Non-Patent Citations
Reference
1K. Kroschel, "Enhancement Of Speech Signals Using Microphone Arrays", Digital Signal Processing, Proceedings of the International Conference, Florence, Italy, 4-6 Sep., 1991, pp. 223-228.
2 *K. Kroschel, Enhancement Of Speech Signals Using Microphone Arrays , Digital Signal Processing, Proceedings of the International Conference, Florence, Italy, 4 6 Sep., 1991, pp. 223 228.
3P. De Souza, "A statistical Approach to the Design of an Adaptive Self-Normanlizing Silence Detector", IEEE Trans. on Acoustics, Speech and Signal Proceesing, vol. ASSP-31, No. 3, Jun. 1983, pp. 678-684.
4 *P. De Souza, A statistical Approach to the Design of an Adaptive Self Normanlizing Silence Detector , IEEE Trans. on Acoustics, Speech and Signal Proceesing, vol. ASSP 31, No. 3, Jun. 1983, pp. 678 684.
5R. E. Blauht, "Fast Algorithms for Digital Signal Processing" Addison Wesley, 1987, pp. 352-362.
6 *R. E. Blauht, Fast Algorithms for Digital Signal Processing Addison Wesley, 1987, pp. 352 362.
7R. N. Bracewell, "The Fourier Transform and Its Applications", 1986, pp. 356-384.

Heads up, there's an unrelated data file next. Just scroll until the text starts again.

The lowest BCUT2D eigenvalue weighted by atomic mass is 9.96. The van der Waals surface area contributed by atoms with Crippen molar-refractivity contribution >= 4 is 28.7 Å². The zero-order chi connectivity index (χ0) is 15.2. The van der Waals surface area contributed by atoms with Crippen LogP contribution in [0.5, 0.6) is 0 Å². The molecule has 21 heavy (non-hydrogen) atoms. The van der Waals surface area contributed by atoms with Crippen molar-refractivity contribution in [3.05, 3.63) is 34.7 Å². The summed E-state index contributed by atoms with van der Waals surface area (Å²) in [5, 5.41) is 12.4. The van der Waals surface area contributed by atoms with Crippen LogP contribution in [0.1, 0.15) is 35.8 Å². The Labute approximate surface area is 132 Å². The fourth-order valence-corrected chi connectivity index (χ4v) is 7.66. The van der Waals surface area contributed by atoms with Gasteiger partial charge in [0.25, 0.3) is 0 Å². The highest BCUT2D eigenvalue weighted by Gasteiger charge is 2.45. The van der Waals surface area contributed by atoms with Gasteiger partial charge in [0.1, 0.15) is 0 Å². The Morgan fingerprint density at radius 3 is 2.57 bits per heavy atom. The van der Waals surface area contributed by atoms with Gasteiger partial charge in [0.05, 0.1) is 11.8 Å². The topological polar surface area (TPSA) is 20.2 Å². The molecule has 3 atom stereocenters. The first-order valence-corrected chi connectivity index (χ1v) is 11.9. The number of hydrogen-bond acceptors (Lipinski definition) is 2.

8 *R. N. Bracewell, The Fourier Transform and Its Applications , 1986, pp. 356 384.
9R. Zelinski, "A Microphone Array With Adaptive Post-Filtering For Noise Reduction In Reverberant Rooms", 1988 International Conference on Accoustics, Speech and Signal Processing, Apr. 11-14, 1988, New York City, pp. 2578-2581.
10 *R. Zelinski, A Microphone Array With Adaptive Post Filtering For Noise Reduction In Reverberant Rooms , 1988 International Conference on Accoustics, Speech and Signal Processing, Apr. 11 14, 1988, New York City, pp. 2578 2581.
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Classifications
U.S. Classification381/92, 704/E21.004, 381/94.7, 381/13
International ClassificationG10L21/0208, G10L21/0216, H04B7/26, G10L15/20, H04R3/00
Cooperative ClassificationG10L21/0208, G10L2021/02166
European ClassificationG10L21/0208